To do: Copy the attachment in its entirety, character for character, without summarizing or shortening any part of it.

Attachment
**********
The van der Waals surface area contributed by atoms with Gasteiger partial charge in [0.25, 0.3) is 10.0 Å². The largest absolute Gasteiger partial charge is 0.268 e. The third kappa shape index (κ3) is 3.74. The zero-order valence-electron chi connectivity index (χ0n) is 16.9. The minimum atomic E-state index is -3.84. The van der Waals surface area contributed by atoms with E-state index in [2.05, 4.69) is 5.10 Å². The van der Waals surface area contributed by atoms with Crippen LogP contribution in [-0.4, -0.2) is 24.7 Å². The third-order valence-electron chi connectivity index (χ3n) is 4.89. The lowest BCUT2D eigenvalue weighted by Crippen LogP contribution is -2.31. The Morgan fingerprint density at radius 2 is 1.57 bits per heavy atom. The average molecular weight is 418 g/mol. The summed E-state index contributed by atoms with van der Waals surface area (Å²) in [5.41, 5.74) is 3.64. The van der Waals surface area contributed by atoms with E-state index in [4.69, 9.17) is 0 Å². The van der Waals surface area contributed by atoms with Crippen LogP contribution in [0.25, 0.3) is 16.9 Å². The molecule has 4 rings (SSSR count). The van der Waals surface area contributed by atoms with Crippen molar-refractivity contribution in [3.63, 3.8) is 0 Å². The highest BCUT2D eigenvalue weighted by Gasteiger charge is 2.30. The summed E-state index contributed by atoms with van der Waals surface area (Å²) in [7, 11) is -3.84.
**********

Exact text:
The van der Waals surface area contributed by atoms with Gasteiger partial charge in [0.25, 0.3) is 10.0 Å². The largest absolute Gasteiger partial charge is 0.268 e. The third kappa shape index (κ3) is 3.74. The zero-order valence-electron chi connectivity index (χ0n) is 16.9. The minimum atomic E-state index is -3.84. The van der Waals surface area contributed by atoms with E-state index in [2.05, 4.69) is 5.10 Å². The van der Waals surface area contributed by atoms with Crippen LogP contribution in [-0.4, -0.2) is 24.7 Å². The third-order valence-electron chi connectivity index (χ3n) is 4.89. The lowest BCUT2D eigenvalue weighted by Crippen LogP contribution is -2.31. The Morgan fingerprint density at radius 2 is 1.57 bits per heavy atom. The average molecular weight is 418 g/mol. The summed E-state index contributed by atoms with van der Waals surface area (Å²) in [5.41, 5.74) is 3.64. The van der Waals surface area contributed by atoms with E-state index in [4.69, 9.17) is 0 Å². The van der Waals surface area contributed by atoms with Crippen LogP contribution in [0.25, 0.3) is 16.9 Å². The molecule has 4 rings (SSSR count). The van der Waals surface area contributed by atoms with Crippen molar-refractivity contribution in [3.63, 3.8) is 0 Å². The highest BCUT2D eigenvalue weighted by Gasteiger charge is 2.30. The summed E-state index contributed by atoms with van der Waals surface area (Å²) in [7, 11) is -3.84.